A: While it is clear that media exposure for young children is not ideal, we also know that our students are entering a world where navigating media will be necessary. Like standardized testing and homework, much of what makes media “right” or “wrong” for students is the developmental timing. While we are certain that electronic media will play a role in our middle and high school years, we are also certain that the younger elementary years are not served by media-based learning. We encourage families to help their children find non-media oriented ways to connect with their experience and to harness the often underrated moments of boredom as times for relaxation and integration. We will provide some media consumption guidelines, which will be encouraged but not enforced.

Q: What is your stance on homework?
A: We want to use our students’ time well. In the earliest years of a child’s education, doing homework is generally not a good use of their time. Again, we take a developmental approach to homework. As students mature, homework can be an enriching learning experience. However, in the younger grades, homework is often experienced as almost tortuous for students and this can harm their love of learning. We hope our students are able to spend their after-school time integrating their in-school experiences, spending time with family and having fun and exploring other interests. One type of homework we will encourage from kindergarten onwards is reading for pleasure. In the earlier grades, this will likely take the form of parents reading to their children to create the foundation for a deep love of literacy.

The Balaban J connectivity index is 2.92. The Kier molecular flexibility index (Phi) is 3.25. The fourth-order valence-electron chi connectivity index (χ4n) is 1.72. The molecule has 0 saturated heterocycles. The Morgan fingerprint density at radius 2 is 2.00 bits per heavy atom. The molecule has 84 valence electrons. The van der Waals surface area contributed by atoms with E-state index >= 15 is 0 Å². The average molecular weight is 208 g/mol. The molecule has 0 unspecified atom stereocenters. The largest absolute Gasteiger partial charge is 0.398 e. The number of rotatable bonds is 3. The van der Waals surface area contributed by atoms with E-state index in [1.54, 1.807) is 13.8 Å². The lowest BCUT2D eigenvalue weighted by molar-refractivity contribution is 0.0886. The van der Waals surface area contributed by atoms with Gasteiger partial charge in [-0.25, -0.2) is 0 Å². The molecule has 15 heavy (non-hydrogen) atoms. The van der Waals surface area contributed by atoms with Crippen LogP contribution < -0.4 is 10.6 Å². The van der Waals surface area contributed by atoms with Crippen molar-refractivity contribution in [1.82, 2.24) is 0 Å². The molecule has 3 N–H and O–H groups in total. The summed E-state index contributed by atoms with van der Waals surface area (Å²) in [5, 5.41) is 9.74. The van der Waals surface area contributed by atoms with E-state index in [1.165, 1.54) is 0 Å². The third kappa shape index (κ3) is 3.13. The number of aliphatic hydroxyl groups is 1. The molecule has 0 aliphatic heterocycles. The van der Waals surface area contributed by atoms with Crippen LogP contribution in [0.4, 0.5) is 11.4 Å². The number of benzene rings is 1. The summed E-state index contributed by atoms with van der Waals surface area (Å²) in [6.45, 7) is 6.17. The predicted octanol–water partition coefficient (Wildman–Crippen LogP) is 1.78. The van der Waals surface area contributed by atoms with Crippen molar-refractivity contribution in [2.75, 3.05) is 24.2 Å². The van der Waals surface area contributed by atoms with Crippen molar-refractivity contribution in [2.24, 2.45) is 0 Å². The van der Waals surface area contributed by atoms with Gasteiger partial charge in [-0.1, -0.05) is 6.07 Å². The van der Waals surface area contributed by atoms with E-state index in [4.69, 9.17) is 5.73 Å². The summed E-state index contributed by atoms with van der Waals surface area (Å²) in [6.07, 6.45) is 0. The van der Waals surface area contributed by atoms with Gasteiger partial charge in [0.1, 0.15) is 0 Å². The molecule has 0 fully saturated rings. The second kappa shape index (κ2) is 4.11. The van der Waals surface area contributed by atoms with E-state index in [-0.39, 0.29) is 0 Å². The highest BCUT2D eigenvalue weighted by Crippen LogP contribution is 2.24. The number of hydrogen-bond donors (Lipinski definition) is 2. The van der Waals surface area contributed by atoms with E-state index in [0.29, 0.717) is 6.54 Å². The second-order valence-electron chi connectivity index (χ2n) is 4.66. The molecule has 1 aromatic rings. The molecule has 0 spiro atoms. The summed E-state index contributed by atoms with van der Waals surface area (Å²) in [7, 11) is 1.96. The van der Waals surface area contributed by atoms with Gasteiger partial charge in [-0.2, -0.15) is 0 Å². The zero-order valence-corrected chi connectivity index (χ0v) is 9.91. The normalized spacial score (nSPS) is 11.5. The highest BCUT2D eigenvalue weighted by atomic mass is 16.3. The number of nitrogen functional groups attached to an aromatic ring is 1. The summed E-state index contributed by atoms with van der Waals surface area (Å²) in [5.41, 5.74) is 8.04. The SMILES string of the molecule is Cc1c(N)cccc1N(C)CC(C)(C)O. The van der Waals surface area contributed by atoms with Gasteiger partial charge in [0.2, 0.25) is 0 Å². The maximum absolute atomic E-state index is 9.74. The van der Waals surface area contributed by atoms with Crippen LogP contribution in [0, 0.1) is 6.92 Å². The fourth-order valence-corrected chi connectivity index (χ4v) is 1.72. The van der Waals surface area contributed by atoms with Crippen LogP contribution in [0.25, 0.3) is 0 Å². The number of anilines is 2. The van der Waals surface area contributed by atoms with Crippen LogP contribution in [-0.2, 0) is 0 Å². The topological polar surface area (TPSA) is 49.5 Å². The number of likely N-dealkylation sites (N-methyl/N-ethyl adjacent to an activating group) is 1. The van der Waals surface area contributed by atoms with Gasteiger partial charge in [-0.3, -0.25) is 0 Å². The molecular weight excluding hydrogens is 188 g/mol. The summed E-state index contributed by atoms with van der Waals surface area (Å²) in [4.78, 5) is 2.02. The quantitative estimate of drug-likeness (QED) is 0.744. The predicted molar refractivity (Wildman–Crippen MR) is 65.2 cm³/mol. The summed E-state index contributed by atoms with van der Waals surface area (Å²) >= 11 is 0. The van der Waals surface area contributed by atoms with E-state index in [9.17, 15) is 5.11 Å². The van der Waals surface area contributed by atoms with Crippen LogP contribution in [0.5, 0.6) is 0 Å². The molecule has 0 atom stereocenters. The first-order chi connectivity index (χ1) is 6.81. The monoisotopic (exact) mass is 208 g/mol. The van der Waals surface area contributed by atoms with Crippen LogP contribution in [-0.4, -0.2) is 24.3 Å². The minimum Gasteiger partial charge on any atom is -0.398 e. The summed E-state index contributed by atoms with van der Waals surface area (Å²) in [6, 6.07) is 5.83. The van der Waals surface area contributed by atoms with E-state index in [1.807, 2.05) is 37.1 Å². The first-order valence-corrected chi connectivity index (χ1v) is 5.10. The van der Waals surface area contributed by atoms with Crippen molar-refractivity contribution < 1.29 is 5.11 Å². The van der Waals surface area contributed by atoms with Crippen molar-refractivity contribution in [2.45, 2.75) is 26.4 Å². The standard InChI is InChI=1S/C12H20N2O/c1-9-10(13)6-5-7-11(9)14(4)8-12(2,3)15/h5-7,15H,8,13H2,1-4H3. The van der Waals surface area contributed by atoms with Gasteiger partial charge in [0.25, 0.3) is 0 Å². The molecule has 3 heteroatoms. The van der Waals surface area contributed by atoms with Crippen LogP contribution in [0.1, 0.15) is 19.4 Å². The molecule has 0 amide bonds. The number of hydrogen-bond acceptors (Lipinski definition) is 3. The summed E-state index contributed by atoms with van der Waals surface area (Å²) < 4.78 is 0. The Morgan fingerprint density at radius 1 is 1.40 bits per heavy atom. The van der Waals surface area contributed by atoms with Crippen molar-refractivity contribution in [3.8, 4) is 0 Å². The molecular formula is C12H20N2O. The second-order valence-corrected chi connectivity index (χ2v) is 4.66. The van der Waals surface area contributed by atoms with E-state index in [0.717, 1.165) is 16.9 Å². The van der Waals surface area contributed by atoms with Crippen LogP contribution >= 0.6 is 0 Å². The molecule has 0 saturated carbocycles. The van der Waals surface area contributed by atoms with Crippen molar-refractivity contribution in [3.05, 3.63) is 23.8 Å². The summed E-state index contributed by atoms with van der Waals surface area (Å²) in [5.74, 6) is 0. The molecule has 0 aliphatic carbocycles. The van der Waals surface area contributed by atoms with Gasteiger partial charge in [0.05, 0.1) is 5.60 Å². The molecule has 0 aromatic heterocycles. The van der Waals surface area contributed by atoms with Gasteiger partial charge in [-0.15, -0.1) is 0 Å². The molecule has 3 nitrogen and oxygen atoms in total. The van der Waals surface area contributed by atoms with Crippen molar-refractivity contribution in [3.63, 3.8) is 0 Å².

Q: Will you be teaching foreign languages?
A: Yes! Mandarin is now one of the most relevant languages in the world and has some wonderful benefits for the brain, including a connection to music development. As a pictographic language, it provides connections to calligraphy, graphomotor development, and early literacy. We are also working with the St. James School in England on introducing a Sanskrit component to the school. Romance languages may be introduced in the middle school years.